WASHINGTON (BP) – Thousands of pro-life Americans gathered Jan. 20th for the 50th annual March for Life to rejoice in a long-sought victory and to restate their commitment to protect preborn children and care for their mothers.
Initiated in 1974, the latest March for Life was the first to be held since the U.S. Supreme Court overruled in June of last year the Roe v. Wade decision. That 1973 ruling legalized abortion nationwide, ultimately resulting in the deaths of more than 60 million preborn children, and prompted the launch of the pro-life march a year later. The high court’s June ruling returned abortion regulation to the states.
Brent Leatherwood, president of the Southern Baptist Ethics & Religious Liberty Commission (ERLC), and other staff members participated in the march and the rally that preceded it on the National Mall in Washington, D.C.
“This year’s March for Life is one of both celebration and resolve,” Leatherwood said in written comments for Baptist Press. “It is an extraordinary reality that at what we thought would be the 50-year mark of the disastrous Roe decision, we are gathered here today in a post-Roe world.
“It is right and good to take a moment to celebrate that our nation has taken this first step towards protecting life,” he said. “But we know that more work remains.
“We will press on towards a day when both mothers and their children are fully valued as image-bearers of God. We are committed to establishing a true culture of life by developing innovative solutions and policies that actually serve mothers and help families flourish, and we will march until abortion is no more.”
The march came two days before Sanctity of Human Life Sunday and the actual date of the Roe opinion, Jan. 22. It marks the 38th year for the observance on the SBC calendar, one many churches commemorate.
In celebrating Roe’s reversal, March for Life President Jeanne Mancini expressed gratitude at Friday’s rally to the marchers and to longtime pro-life advocates, including the late Nellie Gray, the march’s founder. After Roe was reversed, the March for Life staff was often asked if the event would continue, Mancini said.
“[W]hile the march began as a response to Roe, we don’t end as a response to Roe being overturned,” said Mancini, March for Life’s president. “Why? Because we’re not yet done.
“While this year marks our most significant victory, the human rights abuse of abortion is far from over” she said. “We will continue to march until the human rights abuse of abortion is a thing of the past. We will march until abortion is unthinkable.”
The theme of this year’s march was “Next Steps: Marching Into a Post-Roe America.” Speakers addressed the future efforts of the pro-life movement, including through legislation, adoption and maternity homes.
Mississippi Attorney General Lynn Fitch, whose defense of the state’s ban on abortion after 15 weeks’ gestation led to Roe’s reversal, rejoiced in the Supreme Court decision and said, “But this is not the end of our journey.
“Until we can give women when they are most vulnerable what they need and what their children need to thrive, and until we can make changes in our laws that reflect our compassion for all life and until we can change hearts and minds in our fellow Americans, until then, life remains fragile and the embrace of human dignity remains aspirational,” she said at the rally.
Standing with other members of the U.S. House of Representatives, Rep. Chris Smith, R-N.J., said he attended the first March for Life as the leader of a college pro-life organization. “Countless times we chanted the slogan, ‘Hey, hey, ho, ho, Roe versus Wade has got to go,’ and today we celebrate – Roe is gone,” he told the crowd.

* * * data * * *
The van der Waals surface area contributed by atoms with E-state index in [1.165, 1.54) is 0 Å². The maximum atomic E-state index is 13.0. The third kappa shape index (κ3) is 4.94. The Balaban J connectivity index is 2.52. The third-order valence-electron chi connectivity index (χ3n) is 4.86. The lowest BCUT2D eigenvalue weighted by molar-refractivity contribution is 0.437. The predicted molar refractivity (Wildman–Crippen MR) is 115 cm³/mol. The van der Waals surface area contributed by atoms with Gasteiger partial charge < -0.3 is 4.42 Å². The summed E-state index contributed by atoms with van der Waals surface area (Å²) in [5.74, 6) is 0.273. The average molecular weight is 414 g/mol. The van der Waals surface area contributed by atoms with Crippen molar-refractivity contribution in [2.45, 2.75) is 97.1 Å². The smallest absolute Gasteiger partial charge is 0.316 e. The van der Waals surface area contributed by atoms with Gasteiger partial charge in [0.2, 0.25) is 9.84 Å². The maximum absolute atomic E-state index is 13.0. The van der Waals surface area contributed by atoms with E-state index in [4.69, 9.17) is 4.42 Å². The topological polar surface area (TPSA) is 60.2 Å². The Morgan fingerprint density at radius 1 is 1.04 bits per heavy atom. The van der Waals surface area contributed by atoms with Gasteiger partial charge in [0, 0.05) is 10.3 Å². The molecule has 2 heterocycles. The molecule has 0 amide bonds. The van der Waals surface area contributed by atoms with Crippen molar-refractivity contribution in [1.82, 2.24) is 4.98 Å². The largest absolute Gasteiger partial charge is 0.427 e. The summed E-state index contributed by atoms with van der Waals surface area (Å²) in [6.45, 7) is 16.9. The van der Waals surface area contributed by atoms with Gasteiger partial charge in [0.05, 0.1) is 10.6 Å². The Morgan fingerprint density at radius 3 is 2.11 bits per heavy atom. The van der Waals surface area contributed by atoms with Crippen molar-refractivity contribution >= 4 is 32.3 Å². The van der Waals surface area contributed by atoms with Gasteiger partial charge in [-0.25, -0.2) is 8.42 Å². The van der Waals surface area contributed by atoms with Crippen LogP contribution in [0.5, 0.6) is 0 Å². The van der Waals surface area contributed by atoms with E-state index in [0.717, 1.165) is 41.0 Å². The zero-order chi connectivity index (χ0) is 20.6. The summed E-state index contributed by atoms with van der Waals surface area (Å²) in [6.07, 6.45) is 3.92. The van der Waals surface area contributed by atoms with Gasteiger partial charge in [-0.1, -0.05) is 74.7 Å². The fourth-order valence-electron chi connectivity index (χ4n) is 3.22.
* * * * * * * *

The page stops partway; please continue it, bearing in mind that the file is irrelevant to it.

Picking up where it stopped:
“The United States and the world must recognize the breathtaking miracle of the newly created life of an unborn child and that women deserve better than abortion,” Smith said. “We need to care for them both.”
The House is expected to vote soon on his legislation, the No Taxpayer Funding for Abortion Act, Smith said. The legislation would bar federal funding of abortion.
The March for Life changed its route this year in acknowledgement of the post-Roe, political reality. Instead of marching straight to the Supreme Court building, participants passed the Capitol on the House side on the way in recognizing Congress’ important role of regulating abortion at the federal level.
Rep. Trenee’ McGee – an African-American Democrat in the Connecticut legislature – commended black pro-life women and said of what she described as the “systematically racist abortion industry”: “You’ve mocked impoverished communities all while putting clinics in them. You’ve told me I can’t be black and pro-life because black women need abortion more than anyone.”
Former National Football League coach Tony Dungy and his wife Lauren encouraged the crowd to continue in the pro-life cause. The Dungys have 11 children, eight by adoption. As an adoptive mother, Lauren Dungy said she is “so grateful for these birth moms who chose life rather than abortion. They’ll never know what a blessing it is to have these children in our life.” In the post-Roe era, “we have to pray that we will have enough adoptive families to care for these precious lives,” she said.
In the closing prayer, evangelist and Samaritan’s Purse President Franklin Graham prayed “for the millions of women who feel that they have no hope, that they’re condemned because they had an abortion. Father, my prayer is for these millions of women that they will come to know that You love them and care for them and that You will forgive them of their sin if they would repent and believe on the name of Your Son, Jesus Christ.”
March for Life intends to expand the number of marches in states, Mancini told the crowd. Marches will be held in 10 states this year, and the plan is to hold marches in all 50 states in the next five to seven years, she said.